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In Iraq, Activist Struggles as Women's Rights Shrink

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In Iraq, Activist Struggles as Women's Rights Shrink

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In Iraq, Activist Struggles as Women's Rights Shrink

In Iraq, Activist Struggles as Women's Rights Shrink

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Activist Yanar Mohammed has seen Iraqi women's rights rolled back sharply in the years since the U.S. invasion. Akram Saleh/Getty Images hide caption

toggle caption Akram Saleh/Getty Images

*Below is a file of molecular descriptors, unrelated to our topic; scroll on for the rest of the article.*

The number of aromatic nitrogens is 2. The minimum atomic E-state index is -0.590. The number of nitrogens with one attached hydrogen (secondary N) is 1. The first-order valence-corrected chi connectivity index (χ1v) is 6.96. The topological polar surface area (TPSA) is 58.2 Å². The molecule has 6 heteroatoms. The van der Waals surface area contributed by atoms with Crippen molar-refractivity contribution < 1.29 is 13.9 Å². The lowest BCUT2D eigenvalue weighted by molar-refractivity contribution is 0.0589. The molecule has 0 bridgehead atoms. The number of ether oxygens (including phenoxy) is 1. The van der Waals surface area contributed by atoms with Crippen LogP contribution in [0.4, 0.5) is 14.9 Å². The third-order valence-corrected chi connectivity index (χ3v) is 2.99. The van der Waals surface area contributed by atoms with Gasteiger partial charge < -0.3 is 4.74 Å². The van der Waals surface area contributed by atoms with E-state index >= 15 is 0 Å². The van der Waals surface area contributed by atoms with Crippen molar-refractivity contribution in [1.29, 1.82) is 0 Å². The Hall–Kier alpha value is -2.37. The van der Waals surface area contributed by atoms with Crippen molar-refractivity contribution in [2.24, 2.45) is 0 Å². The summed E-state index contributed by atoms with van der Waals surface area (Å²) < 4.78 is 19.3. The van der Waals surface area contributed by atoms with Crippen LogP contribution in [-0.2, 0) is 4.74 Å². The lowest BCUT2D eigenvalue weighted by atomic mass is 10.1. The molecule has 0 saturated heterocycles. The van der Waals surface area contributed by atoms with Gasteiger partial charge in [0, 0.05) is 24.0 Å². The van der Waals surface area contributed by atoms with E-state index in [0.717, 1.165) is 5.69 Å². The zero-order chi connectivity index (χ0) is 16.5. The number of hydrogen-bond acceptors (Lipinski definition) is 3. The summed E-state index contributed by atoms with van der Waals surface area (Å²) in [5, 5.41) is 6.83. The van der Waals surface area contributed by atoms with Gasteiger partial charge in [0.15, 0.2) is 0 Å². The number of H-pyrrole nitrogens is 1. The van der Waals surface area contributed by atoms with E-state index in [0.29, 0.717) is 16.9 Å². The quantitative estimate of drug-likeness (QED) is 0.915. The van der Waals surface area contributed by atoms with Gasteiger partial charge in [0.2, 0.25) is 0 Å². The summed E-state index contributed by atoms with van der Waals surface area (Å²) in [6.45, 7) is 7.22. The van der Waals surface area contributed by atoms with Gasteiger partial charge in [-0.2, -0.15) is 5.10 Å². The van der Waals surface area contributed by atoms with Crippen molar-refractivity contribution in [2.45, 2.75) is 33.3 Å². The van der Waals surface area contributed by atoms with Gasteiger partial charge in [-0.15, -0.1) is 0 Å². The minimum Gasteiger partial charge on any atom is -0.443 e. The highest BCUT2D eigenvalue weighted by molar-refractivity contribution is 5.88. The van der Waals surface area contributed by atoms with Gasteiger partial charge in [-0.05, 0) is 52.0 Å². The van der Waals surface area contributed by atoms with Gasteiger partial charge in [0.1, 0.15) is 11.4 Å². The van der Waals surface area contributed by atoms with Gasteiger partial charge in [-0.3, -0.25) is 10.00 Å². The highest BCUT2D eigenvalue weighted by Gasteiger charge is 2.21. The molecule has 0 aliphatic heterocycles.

Yanar Mohammed, an internationally renowned Iraqi activist, founded the Organization of Women's Freedom in Iraq to advocate for women's rights. It's an uphill fight: From the 1950s to the 1970s, Iraqi women could legally work, study, marry and divorce, and wear what they wanted, but the new constitution in Iraq, based on the Islamic Sharia law system, denies women the civil and social rights guaranteed to men.

As repressive attitudes have re-emerged, atrocities against women have increased. Several of Mohammed's colleagues have left the country, and Mohammed herself has been the target of death threats. Still, she stays, and her organization has set up a network of women's shelters, along with a kind of Iraqi Underground Railroad, to protect women who have been abused or become targets of "honor killings."

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